Til morning,

Michael

Making Sleep Effortless

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Sleep is a struggle for roughly 15% of all adults.  Trouble falling asleep or falling back to sleep lead many insomnia sufferers to resort to medication(s) of some sort, be it prescription or over the counter (OTC), or alcohol.

I’ve always thought that physical fitness is a good analogy to sleep health.  People do fitness training to stay in shape, that is, to make themselves stronger.  Although perhaps not completely “effortless”, physical tasks become easier with fitness training.  Stairs become easier to climb, getting in and out of cars easier, walking, running, etc.  Everyone is different.  Training is something done to make doing other things require less effort, and sleep training is no different.

Most “better sleep” programs involve time-tested behavioral changes.  For example, consume less caffeine, avoid alcohol, learn relaxation techniques, and reduce light exposure at night.  Also learning to associate the bed/bedroom only with sleep (not bill-paying, watching TV, etc.).  Some of the more cognitive (mental) suggestions are also important, such as learning to deal with worry and anxiety.  But one of the more successful approaches to insomnia is a type of sleep training called “sleep restriction” (SR).

The reasoning behind SR is that a person with trouble falling to sleep or back to sleep (or depends on medication for either) usually spends too much time in bed awake.  The associated tossing and turning result in more frustration/anxiety/worry about sleep, thus keeping the insomnia going.  With SR, the person with insomnia is asked to temporarily reduce (or restrict) how much time she spends in bed.  The typical scenario has the person, for a week, only spending about as much time in bed as she has been actually sleeping.  For example, if she has been going to bed around 9pm and getting up at 7am (10 hours in bed), but only actually sleeping about 6 of those hours, doing SR would have her only spending about 6 hours in bed each night (1am – 7am) for a week.  Should falling asleep (or back to sleep) become a bit easier (more effortless), she would give herself a bit more time (15-20 min) in bed the next week, and so on.  Should sleep not improve, she would continue with the restricted time in bed.  Daytime napping is usually discouraged during SR.

In the short run, SR can be challenging.  Asking someone struggling with insomnia to purposefully deprive him or herself of sleep is a tough sell.  Clinically, most reports of SR show 2-4 weeks before sleep becomes easier.  This can feel like eternity to a person not getting enough sleep.  Not surprisingly, SR is difficult to do on one’s own, and should be discussed with the doctor before embarking.  Some people doing SR may benefit from being in a support group.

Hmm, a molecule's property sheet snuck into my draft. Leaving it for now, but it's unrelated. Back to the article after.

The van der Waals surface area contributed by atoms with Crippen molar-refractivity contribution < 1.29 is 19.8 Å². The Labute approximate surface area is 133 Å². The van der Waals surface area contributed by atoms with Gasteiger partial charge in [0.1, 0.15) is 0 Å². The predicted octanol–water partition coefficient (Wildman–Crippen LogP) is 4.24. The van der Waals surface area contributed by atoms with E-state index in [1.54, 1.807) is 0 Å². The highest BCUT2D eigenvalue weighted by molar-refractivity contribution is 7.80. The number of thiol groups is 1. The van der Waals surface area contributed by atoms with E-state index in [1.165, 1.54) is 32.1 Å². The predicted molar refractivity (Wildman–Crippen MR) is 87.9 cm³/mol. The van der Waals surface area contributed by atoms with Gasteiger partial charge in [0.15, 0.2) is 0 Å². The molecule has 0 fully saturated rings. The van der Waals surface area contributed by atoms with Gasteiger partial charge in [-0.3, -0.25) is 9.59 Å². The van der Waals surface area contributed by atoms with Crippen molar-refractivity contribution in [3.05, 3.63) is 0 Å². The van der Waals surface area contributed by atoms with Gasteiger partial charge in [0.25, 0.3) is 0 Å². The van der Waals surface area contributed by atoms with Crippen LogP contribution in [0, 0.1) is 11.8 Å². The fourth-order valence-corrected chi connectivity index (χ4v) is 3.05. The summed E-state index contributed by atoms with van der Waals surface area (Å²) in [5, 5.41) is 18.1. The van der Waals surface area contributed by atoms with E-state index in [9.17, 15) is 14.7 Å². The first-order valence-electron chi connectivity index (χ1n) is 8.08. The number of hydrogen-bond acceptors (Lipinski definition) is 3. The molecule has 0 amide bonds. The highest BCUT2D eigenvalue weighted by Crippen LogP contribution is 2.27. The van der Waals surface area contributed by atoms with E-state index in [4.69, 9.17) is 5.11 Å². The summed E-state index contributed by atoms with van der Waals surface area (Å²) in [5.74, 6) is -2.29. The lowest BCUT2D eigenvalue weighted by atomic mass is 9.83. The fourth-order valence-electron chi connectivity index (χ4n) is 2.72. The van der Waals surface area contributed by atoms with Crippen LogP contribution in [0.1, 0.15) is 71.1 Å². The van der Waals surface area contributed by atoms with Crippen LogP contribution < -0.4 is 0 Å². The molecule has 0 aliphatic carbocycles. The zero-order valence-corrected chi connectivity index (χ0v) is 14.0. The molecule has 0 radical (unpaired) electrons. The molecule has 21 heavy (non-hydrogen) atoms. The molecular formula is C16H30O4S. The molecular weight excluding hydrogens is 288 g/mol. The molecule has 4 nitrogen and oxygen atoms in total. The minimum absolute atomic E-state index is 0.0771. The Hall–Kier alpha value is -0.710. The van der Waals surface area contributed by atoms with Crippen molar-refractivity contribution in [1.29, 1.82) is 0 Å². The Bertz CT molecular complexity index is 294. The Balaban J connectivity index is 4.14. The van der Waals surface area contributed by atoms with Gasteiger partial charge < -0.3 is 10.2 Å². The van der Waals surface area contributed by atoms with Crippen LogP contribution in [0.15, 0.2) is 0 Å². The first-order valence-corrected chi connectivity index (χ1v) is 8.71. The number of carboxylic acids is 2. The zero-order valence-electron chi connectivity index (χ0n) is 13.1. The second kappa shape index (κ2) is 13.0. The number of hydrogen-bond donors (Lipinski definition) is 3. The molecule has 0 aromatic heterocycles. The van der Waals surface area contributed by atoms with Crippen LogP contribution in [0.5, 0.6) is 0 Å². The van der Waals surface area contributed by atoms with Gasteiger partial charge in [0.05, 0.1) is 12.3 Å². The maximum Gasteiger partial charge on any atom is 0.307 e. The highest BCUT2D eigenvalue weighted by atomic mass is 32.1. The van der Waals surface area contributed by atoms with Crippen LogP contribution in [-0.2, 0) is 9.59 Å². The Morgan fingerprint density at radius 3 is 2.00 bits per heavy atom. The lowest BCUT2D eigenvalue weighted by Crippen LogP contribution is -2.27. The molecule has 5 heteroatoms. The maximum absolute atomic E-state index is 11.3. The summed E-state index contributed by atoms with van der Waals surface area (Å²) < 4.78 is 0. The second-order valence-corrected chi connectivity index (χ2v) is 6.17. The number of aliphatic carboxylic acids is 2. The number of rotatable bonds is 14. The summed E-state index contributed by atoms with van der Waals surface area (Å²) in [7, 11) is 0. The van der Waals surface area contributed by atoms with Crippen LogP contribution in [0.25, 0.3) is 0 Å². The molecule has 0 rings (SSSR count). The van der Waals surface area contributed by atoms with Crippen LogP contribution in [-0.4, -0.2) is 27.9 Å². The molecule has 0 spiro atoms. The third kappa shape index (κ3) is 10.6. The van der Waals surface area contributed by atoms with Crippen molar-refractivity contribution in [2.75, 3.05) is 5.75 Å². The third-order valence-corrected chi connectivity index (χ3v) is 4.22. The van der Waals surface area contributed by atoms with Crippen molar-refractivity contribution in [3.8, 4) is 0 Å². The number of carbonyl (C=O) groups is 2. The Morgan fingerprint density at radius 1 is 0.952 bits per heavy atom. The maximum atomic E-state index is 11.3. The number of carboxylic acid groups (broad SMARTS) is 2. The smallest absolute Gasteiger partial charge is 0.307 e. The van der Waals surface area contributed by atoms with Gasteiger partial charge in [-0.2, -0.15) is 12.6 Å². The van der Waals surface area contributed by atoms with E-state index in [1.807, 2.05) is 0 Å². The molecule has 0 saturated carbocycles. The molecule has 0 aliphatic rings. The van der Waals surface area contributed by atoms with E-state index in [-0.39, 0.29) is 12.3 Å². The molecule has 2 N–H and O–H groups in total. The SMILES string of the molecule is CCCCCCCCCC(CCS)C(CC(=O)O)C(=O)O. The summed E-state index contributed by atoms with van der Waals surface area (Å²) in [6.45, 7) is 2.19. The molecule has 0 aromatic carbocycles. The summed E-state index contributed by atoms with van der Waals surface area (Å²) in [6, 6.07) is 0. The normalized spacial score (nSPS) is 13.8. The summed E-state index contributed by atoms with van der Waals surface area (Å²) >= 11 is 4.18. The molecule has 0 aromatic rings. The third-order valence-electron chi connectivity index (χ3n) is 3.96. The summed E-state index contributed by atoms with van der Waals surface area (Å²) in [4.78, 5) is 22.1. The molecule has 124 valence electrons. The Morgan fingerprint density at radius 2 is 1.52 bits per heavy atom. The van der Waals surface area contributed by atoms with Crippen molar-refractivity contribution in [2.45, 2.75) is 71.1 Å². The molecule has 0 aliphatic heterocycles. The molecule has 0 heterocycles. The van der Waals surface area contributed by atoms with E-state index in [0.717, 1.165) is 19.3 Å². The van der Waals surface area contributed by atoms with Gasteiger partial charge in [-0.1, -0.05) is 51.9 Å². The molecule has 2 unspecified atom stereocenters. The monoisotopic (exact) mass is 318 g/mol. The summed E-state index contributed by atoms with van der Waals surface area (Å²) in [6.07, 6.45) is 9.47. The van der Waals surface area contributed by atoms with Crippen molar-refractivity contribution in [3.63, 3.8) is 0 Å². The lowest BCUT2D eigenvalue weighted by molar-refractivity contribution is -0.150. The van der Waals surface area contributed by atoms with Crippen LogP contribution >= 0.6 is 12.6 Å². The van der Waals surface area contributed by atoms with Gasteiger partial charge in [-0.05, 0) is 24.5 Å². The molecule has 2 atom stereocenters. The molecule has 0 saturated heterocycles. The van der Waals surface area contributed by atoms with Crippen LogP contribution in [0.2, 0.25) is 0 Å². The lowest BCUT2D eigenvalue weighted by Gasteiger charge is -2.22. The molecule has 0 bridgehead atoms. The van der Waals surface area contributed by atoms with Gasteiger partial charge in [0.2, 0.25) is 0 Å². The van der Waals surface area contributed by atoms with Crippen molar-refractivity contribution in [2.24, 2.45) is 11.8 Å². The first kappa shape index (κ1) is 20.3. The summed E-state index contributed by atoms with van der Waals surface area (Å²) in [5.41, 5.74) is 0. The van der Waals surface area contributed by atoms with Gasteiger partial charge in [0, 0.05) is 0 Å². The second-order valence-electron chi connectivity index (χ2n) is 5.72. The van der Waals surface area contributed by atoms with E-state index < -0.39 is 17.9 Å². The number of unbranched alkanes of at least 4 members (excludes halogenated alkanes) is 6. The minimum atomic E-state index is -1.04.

Thankfully, the Sleep On Cue app can help greatly with SR.  Implicit in SR is a later “prescribed” bedtime.  In the example above, the person started by delaying her bedtime from 9pm to 1am the first week.  A logical question from someone is doing SR is, “What should I do while waiting for my later bedtime?”.  TV use is discouraged, and some people struggle to keep awake reading or doing puzzles late into the night, and may ultimately succumb to falling asleep on the couch.  Doing some sleep training with the Sleep On Cue app leading up to the prescribed bedtime can enhance SR, ultimately reducing the time it takes to work.  Many app users have ended their chronic insomnia in just 2-3 nights of sleep training, much faster than the usual 2-4 weeks of simple SR.  The Sleep On Cue app improves ability to fall asleep by increasing awareness of sleepiness, something sorely lacking in someone with insomnia.  The Sleep On Cue app uses a modified version of Intensive Sleep Retraining, shown in sleep lab studies to reverse insomnia as well as traditional behavioral sleep therapy.

So if you are going to do SR for your insomnia, consider adding some sleep training with the Sleep On Cue app.  Effortless sleep might not require so much, well, effort!

~ Michael

v 2.0!

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One week ago a new version of the Sleep On Cue app for iPhone was released!  You may have noticed the name change from “SleepQ”, and the new color scheme.  The name is more intuitive, and the color change reduces glare.  Other great upgrades were also incorporated, all for a much better experience for the user.  We’re really proud of the new version, so be sure to upgrade soon! 

This winter, we will embark on a campaign to inform/educate sleep clinicians about the app and it’s usefulness in helping people get off and stay off sleeping medication. This is done by occasional 1-2 hour sleep training sessions around bedtime, following poor nights of sleep.  Sleep training increases ability and awareness of falling asleep, which in turn lowers a person’s dependency on medication for sleep. Non-drug therapy for chronic insomnia has been shown conclusively to be the best method for better sleep.

Another exciting development is the collaboration between us here at MicroSleep, LLC and the behavioral sleep research group at Flinders University in Adelaide Australia.  This group did the original research upon which the Sleep On Cue app is based.  The group plans to use the app in an upcoming study of Intensive Sleep Retraining next spring.  In addition to exploring new protocols for ISR, the study will serve as the first clinical trial of the app, so this is very exciting!  Look for more information about this next year.